• Equipment Swaps. Direct shipments or transshipments of equipment from the United States to Iran violate U.S. export control laws. As a result, Schlumberger maintained policies and procedures that enforced a strict prohibition on such direct exports and transshipments. Furthermore, to prevent potential transshipments, Schlumberger implemented a “One Year Rule,” that required that U.S.-origin equipment located outside the United States could be re-exported to a sanctioned country only if it had been outside the United States for over a year.

According to the charging documents, D&M personnel developed an equipment swap process to circumvent this rule. In an equipment “swap,” personnel in the sanctioned country or the region arranged for a shipment of equipment to be sent from the United States to a non-sanctioned location that already had exactly the same equipment. The equipment in the non-sanctioned country would then be swapped out for the new equipment and the used equipment would be sent to the sanctioned country. While this “swap” did not violate U.S. Export Administration Regulations, the DOJ found that the swap violated U.S. sanctions laws and the applicable regulations because it facilitated the supply of U.S.-origin equipment to D&M oilfield operations in Iran and Sudan.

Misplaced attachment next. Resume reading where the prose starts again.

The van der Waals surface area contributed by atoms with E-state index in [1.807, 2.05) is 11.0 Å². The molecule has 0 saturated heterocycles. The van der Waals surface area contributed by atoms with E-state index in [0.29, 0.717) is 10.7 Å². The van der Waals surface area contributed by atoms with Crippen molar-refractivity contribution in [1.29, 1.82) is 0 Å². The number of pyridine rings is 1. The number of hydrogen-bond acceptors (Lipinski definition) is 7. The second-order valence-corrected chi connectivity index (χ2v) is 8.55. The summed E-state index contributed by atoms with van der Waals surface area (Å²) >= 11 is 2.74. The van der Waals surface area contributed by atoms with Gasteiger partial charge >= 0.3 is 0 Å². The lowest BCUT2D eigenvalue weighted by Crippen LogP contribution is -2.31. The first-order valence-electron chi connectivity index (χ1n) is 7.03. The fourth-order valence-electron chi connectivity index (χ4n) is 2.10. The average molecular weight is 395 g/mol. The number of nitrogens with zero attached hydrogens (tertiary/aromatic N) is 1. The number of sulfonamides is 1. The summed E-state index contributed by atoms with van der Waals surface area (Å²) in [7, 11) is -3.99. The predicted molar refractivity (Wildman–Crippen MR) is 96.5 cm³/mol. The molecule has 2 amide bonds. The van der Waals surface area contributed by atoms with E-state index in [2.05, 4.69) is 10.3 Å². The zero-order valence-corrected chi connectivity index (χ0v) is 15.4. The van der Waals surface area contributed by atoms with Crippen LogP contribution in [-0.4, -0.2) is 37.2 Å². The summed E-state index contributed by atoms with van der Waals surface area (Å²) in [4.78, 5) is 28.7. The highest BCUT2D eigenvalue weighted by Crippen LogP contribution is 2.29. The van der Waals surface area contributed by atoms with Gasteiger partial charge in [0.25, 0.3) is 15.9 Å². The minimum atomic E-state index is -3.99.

In addition to the criminal forfeiture of $77.6 million in illegal proceeds from these transactions and the record criminal penalty of $155.1 million, Schlumberger also agreed to continue to withdraw its operations from Iran and Sudan voluntarily and to abide by the terms of a three-year corporate probation that includes numerous compliance conditions. During the term of the probation, Schlumberger agreed to comply with, among others, the following requirements: